On one side of the art colony, demolition workers slammed their sledgehammers against a wall, leaving a pile of bricks and a cloud of dust. On the other side, artists in hard hats strung coils of barbed wire across the hole in the wall to keep out the invaders.
Another day. Another demolition showdown in Beijing. What made this one unique were the weapons the artists chose to try to save the Black Bridge art garden where they live and work. They took paint brushes in hand and expressed their frustration in furious slogans on the walls and sarcastic images superimposed over paintings that spelled out "harmonious society."
They quickly assembled a postmodern art exhibit on Sunday, using their creative powers to try to prolong the inevitable tear-down of their studios, ordered by the local Beigao government in Chaoyang district.
Painter Ren Zhitian put together a quick art installation of bricks and eggs to symbolize the fight ahead. "If you're soft, you can be broken down," he explained, paraphrasing an old Chinese proverb about what happens when you throw an egg against a brick wall.
Well-known calligrapher Shi Fei wore a green construction helmet, decorated with his delicate brushwork. The green hat has always symbolized a cuckold in Chinese culture. "I haven't been betrayed by my wife," he explained. "I'm being cuckolded by the government!"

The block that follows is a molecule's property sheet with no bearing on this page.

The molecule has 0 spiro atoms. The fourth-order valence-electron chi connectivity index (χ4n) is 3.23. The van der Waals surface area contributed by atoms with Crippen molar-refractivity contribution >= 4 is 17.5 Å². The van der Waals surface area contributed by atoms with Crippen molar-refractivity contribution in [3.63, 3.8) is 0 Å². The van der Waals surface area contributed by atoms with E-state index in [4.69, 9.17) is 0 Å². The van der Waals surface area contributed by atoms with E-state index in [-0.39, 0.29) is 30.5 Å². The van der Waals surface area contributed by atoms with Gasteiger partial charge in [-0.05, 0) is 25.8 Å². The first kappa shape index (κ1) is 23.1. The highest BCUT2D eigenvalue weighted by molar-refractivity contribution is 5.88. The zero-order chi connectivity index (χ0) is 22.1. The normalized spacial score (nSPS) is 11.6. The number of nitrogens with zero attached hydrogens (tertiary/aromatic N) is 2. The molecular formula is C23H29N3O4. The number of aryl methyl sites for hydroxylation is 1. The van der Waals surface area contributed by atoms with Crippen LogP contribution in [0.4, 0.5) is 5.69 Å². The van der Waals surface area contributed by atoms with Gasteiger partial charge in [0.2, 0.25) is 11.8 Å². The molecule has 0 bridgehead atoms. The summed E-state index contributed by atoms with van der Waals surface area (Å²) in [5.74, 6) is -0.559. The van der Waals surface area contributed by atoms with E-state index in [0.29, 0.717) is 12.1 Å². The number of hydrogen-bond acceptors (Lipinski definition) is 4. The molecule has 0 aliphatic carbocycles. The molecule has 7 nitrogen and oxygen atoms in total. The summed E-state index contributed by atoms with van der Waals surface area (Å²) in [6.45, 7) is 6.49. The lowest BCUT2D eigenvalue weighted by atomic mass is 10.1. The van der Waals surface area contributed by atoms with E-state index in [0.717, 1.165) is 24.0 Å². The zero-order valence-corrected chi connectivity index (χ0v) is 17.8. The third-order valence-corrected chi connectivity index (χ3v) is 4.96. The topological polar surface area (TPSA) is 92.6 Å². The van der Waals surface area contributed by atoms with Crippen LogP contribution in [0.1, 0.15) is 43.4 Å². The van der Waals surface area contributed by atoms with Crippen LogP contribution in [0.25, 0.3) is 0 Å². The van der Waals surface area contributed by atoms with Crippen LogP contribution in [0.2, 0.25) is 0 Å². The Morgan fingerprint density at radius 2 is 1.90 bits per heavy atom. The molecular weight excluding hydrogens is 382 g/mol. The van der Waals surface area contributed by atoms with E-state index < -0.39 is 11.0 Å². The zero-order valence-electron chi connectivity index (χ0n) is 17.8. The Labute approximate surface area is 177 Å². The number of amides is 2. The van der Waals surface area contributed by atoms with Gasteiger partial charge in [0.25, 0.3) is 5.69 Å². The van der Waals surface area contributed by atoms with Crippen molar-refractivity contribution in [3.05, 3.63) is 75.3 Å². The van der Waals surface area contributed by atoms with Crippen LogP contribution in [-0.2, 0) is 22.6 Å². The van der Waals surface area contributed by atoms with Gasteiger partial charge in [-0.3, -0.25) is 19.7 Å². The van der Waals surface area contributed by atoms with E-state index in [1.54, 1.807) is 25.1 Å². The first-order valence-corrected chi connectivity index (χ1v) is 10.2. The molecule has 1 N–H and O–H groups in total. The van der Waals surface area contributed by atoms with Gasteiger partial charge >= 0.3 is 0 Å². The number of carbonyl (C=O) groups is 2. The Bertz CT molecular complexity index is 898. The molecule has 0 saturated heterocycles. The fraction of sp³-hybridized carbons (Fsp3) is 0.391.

Nearby, female artists took less than 30 seconds to assemble another instant art installation, arranging yellow demolition helmets and toy water rifles in two rows.
There was no water for the squirt guns. All water and power in the art colony was cut off on May 4.
So on Sunday, the renegade artists brought in a portable gasoline generator to power rock music amplifiers, providing a rebellious sound track for visitors to a Group Exhibition of Artist Survival and Safety.
"They are not knocking down an artist village, they are knocking down dreams," proclaimed the curator, Feng Zhongyun, the art garden founder whose studio devoted to traditional Chinese art, music and calligraphy has actually enrolled several government officials as students. Feng spent 700,000 yuan ($102,500) renovating his studio under a 10- year contract that was abruptly cancelled after three years. It's a familiar story in Beijing.
On May 5, the renovation and relocation order went out to artists in 16 studios occupying 4,700 square meters of an abandoned factory complex.
The government says the land must be cleared for a children's playground. Even if that's just a pretext for a massive housing development to come, the artists might lose public sympathy, fighting the good fight with lawyers and petitions and possible clashes with club-wielding thugs in Ninja warrior outfits.
In Beijing's demolition derby sweepstakes, the big prize is always hefty compensation and something makes you want to tell the artists: "Settle!"
But Black Bridge has what artists need most, space. Space to nurture big ideas and space to exhibit them, in a village atmosphere where flowers bloom and chickens roam free.
"The art world has its own fragile ecosystem," says Feng.
The creative spirit always reflects the life struggles of artists at different times in history. Beijing's relentless march to build a city of tomorrow is now the inspiration for artists interpreting the Black Bridge demolition battle as its own angry work of art.